While everyone else rejected the leper in our Gospel, because of what he represented, Jesus healed him, because of who he was. The disfiguring disease that we associate with the word “leprosy,” was virtually unknown in Jesus’ time and place. In those days the label “leprosy” was applied to a range of skin conditions, including relatively minor problems like psoriasis and ringworm.
We often assume that lepers were cast out of society because people were afraid that their disease was contagious. While this was a concern, apparently it was not the most important consideration. Lepers were outcasts because of what they symbolized. Skin disease was regarded as a physical revolt of the body. Leprosy was understood as bodily chaos. Lepers were seen as symbols of the wider disorder that can occur in society, when political, economic and social institutions break down. Especially in a society like Israel, which felt terribly threatened on all sides, and from within, chaos seemed a real danger. So, lepers who represented chaos in their very bodies, were spurned.
It was for this reason that they had to grow their hair long, and leave their heads and beards uncovered. They were required to wear torn clothing, and had to live outside the camp, or later, outside the cities. When they entered a city, they had to cry repeatedly, “Unclean. Unclean,” so that other people could hurry away.
What an appalling and degrading way to have to live! A boy, in this traditional society, who had hoped to be a carpenter or a fisherman like his father, developed psoriasis, and was condemned instead to a shadowy existence at the fringe of society. A girl with ringworm could never wear pretty clothes, or dress her hair. As long as her condition lasted, she could never seek a desirable husband. All this for the sake of symbolism!
When he sees the leper in our Gospel, Jesus is “moved to pity.” In some manuscripts Jesus is described as feeling, not pity, but anger. Commentators tell us that he is angry at Satan — at the power of disease, sin, and death. I’d like to suggest that, in part, his anger is caused by seeing a human being treated like a thing — like a symbol of something else. Jesus saw before him, not an animated illustration of the chaos threatening society, but a living person — a man or woman with parents, and a home town, and with shattered hopes — a human individual created and loved by his heavenly Father.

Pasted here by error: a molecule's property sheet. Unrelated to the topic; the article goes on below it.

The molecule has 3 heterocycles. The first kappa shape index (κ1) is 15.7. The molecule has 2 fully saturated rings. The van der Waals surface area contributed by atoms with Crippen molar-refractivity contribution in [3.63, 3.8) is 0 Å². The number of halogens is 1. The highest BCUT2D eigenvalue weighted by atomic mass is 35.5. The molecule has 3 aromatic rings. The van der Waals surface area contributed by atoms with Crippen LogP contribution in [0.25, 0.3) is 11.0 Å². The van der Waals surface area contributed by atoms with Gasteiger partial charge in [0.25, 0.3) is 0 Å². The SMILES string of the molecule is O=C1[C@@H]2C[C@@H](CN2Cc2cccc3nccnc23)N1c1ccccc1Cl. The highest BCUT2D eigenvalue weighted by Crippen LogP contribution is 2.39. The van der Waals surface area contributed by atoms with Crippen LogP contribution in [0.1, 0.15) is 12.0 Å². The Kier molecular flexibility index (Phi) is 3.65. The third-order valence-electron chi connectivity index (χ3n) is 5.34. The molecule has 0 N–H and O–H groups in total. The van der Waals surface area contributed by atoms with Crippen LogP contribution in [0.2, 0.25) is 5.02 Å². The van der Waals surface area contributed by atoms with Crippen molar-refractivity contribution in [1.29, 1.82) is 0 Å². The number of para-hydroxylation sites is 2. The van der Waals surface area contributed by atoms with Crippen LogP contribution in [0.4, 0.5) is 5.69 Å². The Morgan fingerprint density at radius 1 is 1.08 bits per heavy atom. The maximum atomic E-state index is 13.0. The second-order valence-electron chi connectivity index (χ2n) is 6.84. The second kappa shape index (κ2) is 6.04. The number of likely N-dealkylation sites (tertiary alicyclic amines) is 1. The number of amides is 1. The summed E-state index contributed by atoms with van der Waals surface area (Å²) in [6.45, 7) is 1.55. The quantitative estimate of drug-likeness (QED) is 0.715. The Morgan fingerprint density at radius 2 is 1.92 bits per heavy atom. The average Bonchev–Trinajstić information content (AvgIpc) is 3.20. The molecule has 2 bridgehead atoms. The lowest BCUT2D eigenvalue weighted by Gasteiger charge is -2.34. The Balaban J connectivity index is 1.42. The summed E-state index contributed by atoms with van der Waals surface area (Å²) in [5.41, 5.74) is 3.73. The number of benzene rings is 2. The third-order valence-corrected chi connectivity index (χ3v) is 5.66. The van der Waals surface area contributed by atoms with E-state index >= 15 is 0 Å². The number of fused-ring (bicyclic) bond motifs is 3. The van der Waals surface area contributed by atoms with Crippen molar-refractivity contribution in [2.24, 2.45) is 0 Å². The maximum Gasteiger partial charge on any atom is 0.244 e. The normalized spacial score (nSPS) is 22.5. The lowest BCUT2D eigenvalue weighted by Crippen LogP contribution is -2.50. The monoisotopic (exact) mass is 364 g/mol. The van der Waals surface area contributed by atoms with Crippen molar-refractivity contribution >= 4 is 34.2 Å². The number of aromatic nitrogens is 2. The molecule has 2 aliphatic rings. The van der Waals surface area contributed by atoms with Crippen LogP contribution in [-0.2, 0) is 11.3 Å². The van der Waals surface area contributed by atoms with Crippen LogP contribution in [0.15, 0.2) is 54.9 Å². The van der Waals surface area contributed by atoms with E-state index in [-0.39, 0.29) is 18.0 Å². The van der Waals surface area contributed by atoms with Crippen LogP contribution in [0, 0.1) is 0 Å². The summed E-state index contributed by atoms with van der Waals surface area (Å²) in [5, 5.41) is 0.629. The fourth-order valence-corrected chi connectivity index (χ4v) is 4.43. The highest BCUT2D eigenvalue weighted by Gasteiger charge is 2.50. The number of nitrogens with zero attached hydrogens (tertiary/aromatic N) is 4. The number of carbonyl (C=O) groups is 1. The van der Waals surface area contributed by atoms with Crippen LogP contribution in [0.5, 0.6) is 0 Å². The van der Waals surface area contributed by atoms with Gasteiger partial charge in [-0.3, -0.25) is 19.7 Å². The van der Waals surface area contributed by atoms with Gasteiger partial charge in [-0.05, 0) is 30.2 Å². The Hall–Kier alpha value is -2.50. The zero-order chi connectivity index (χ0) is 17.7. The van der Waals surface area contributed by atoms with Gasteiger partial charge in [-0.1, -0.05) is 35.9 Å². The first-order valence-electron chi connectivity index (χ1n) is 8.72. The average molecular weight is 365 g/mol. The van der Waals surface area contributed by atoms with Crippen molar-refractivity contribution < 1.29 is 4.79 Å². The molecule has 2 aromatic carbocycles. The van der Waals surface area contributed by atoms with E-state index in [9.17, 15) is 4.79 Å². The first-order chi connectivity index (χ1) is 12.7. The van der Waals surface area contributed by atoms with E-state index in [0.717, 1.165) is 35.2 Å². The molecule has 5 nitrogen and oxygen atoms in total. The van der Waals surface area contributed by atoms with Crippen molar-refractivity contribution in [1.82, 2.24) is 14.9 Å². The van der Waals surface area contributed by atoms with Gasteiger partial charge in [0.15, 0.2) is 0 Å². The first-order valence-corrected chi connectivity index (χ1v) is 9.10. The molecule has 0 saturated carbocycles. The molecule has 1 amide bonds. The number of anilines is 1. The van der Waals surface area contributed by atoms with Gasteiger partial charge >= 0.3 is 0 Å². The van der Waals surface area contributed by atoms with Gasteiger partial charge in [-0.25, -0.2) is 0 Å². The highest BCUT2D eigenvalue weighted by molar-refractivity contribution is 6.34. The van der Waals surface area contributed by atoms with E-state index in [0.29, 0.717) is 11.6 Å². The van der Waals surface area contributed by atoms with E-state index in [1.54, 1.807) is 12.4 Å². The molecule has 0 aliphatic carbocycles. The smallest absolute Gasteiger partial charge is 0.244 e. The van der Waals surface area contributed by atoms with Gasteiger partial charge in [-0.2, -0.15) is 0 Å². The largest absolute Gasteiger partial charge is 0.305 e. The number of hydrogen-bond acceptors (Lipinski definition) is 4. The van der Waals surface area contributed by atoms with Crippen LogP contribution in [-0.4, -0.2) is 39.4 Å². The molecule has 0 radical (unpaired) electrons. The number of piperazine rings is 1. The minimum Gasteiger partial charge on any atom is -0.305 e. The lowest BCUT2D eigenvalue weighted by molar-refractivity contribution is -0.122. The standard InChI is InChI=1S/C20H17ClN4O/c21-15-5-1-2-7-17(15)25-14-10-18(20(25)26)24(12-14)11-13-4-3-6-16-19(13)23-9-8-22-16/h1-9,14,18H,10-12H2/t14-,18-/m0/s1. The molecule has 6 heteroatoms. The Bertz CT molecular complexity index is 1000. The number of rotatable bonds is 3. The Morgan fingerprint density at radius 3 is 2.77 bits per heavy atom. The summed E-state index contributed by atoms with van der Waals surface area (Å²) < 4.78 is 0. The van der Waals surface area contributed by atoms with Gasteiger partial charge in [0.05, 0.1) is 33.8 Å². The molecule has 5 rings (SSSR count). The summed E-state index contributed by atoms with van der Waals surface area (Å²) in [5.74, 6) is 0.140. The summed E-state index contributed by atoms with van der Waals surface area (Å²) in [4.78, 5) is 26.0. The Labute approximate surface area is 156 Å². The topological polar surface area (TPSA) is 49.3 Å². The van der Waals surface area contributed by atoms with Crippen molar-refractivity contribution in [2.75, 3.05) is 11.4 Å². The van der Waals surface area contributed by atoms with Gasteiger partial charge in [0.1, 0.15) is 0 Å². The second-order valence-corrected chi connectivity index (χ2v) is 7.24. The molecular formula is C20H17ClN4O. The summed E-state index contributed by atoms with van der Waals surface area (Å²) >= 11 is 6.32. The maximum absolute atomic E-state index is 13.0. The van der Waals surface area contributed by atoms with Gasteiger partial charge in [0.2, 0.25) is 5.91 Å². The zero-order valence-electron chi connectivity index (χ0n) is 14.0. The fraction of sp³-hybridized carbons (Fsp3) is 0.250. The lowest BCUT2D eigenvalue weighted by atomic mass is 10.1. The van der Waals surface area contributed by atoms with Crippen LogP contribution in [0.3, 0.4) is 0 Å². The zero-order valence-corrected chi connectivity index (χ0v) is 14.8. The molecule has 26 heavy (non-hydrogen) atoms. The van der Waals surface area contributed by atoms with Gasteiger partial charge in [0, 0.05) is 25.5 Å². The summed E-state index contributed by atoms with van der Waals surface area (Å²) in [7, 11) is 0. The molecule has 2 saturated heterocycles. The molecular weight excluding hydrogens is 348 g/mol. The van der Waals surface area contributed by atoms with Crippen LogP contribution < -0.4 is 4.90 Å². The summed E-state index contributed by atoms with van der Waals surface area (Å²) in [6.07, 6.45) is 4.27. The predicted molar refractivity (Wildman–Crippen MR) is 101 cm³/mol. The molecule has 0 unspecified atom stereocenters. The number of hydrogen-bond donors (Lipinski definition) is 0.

We all want to be treated as individuals. That’s why we’re pleased when someone important remembers our name. It’s why hucksters since time immemorial have said. “You know buddy, I like you, so I’m going to make you a special deal.” I’ve long thought that about the worst thing in the world would be to stand before a judge, and hear a solemn voice declare, “I’m going to make an example of you.” I’d want to shout, “I’m not an example! I’m a person!”
Jesus doesn’t make an example of anyone, unless it’s an example of God’s abounding love, not just for the human race in general, but for each and every human individual. He would have lived and died for any one of us, if we were the only person in the world. Yet we, despite our best efforts to imitate Christ, are continually tempted see certain people not as individuals, but as representatives of something else — something we fear. They come to symbolize our anxieties.
Jesus’ action had consequences for him. Ironically, while the man he cured was accepted back into society, it now became impossible for Jesus to come into town. Like a leper, Jesus had to stay in desert places, because now he had become a symbol — a symbol of the peoples’ false messianic expectations. If people had been able to put aside their assumptions about what Jesus symbolized, if they had been able to see him for who he is, the wonder of his reality would have cast all their expectations into the shade. And, of course, the same is true when we encounter one another.
Rev. Charles B. Gordon, C.S.C., is co-director of the Garaventa Center for Catholic Intellectual Life and American Culture at the University of Portland. He writes and records a regular blog called “Fractio Verbi.